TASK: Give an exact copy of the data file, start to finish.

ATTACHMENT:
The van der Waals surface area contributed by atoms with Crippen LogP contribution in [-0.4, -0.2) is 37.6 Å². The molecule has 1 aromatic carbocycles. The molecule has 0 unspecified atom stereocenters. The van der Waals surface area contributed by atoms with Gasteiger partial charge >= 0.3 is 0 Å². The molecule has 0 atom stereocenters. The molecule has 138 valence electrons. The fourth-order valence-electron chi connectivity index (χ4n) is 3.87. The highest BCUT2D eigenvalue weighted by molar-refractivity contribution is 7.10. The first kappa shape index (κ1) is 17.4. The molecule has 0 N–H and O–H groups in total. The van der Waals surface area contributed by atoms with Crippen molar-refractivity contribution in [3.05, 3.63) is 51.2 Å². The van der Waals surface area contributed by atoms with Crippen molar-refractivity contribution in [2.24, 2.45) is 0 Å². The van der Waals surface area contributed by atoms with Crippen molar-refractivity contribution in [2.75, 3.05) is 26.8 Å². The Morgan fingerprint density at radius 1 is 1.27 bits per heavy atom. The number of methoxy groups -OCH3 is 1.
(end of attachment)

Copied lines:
The van der Waals surface area contributed by atoms with Crippen LogP contribution in [-0.4, -0.2) is 37.6 Å². The molecule has 1 aromatic carbocycles. The molecule has 0 unspecified atom stereocenters. The van der Waals surface area contributed by atoms with Gasteiger partial charge >= 0.3 is 0 Å². The molecule has 0 atom stereocenters. The molecule has 138 valence electrons. The fourth-order valence-electron chi connectivity index (χ4n) is 3.87. The highest BCUT2D eigenvalue weighted by molar-refractivity contribution is 7.10. The first kappa shape index (κ1) is 17.4. The molecule has 0 N–H and O–H groups in total. The van der Waals surface area contributed by atoms with Crippen molar-refractivity contribution in [3.05, 3.63) is 51.2 Å². The van der Waals surface area contributed by atoms with Crippen molar-refractivity contribution in [2.24, 2.45) is 0 Å². The van der Waals surface area contributed by atoms with Crippen molar-refractivity contribution in [2.75, 3.05) is 26.8 Å². The Morgan fingerprint density at radius 1 is 1.27 bits per heavy atom. The number of methoxy groups -OCH3 is 1.